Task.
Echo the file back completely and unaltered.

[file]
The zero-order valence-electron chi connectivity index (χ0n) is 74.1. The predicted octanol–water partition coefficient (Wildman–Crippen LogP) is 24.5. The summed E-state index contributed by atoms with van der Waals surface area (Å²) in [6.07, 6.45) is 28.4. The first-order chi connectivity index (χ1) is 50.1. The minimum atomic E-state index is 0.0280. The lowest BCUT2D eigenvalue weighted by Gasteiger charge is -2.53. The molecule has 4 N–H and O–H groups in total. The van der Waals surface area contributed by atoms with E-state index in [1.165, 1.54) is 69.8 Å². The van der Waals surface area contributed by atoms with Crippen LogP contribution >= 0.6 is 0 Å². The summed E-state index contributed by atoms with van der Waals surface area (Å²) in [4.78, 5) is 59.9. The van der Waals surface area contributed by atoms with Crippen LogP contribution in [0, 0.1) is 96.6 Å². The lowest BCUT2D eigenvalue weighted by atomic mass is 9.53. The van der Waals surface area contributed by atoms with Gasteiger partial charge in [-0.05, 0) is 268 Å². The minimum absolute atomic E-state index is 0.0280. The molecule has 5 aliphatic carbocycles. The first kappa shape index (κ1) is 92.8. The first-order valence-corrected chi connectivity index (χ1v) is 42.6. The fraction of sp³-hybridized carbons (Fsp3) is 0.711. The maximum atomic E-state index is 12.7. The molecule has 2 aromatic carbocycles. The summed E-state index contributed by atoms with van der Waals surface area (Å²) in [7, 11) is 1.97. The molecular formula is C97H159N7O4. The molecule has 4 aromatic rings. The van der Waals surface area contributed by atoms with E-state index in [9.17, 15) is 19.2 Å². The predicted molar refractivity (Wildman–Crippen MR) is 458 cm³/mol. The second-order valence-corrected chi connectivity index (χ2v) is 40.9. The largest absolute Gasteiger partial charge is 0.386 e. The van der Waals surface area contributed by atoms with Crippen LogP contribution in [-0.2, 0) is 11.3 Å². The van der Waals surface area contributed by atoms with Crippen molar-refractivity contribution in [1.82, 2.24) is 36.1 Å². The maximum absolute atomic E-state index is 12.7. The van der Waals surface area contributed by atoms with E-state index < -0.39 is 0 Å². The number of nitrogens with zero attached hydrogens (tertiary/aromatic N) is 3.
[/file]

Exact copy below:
The zero-order valence-electron chi connectivity index (χ0n) is 74.1. The predicted octanol–water partition coefficient (Wildman–Crippen LogP) is 24.5. The summed E-state index contributed by atoms with van der Waals surface area (Å²) in [6.07, 6.45) is 28.4. The first-order chi connectivity index (χ1) is 50.1. The minimum atomic E-state index is 0.0280. The lowest BCUT2D eigenvalue weighted by Gasteiger charge is -2.53. The molecule has 4 N–H and O–H groups in total. The van der Waals surface area contributed by atoms with E-state index in [1.165, 1.54) is 69.8 Å². The van der Waals surface area contributed by atoms with Crippen LogP contribution >= 0.6 is 0 Å². The summed E-state index contributed by atoms with van der Waals surface area (Å²) in [4.78, 5) is 59.9. The van der Waals surface area contributed by atoms with Crippen LogP contribution in [0, 0.1) is 96.6 Å². The lowest BCUT2D eigenvalue weighted by atomic mass is 9.53. The van der Waals surface area contributed by atoms with Gasteiger partial charge in [-0.05, 0) is 268 Å². The minimum absolute atomic E-state index is 0.0280. The molecule has 5 aliphatic carbocycles. The first kappa shape index (κ1) is 92.8. The first-order valence-corrected chi connectivity index (χ1v) is 42.6. The fraction of sp³-hybridized carbons (Fsp3) is 0.711. The maximum atomic E-state index is 12.7. The molecule has 2 aromatic carbocycles. The summed E-state index contributed by atoms with van der Waals surface area (Å²) in [7, 11) is 1.97. The molecular formula is C97H159N7O4. The molecule has 4 aromatic rings. The van der Waals surface area contributed by atoms with E-state index in [9.17, 15) is 19.2 Å². The predicted molar refractivity (Wildman–Crippen MR) is 458 cm³/mol. The second-order valence-corrected chi connectivity index (χ2v) is 40.9. The largest absolute Gasteiger partial charge is 0.386 e. The van der Waals surface area contributed by atoms with Crippen LogP contribution in [-0.2, 0) is 11.3 Å². The van der Waals surface area contributed by atoms with Crippen molar-refractivity contribution in [1.82, 2.24) is 36.1 Å². The maximum absolute atomic E-state index is 12.7. The van der Waals surface area contributed by atoms with E-state index < -0.39 is 0 Å². The number of nitrogens with zero attached hydrogens (tertiary/aromatic N) is 3.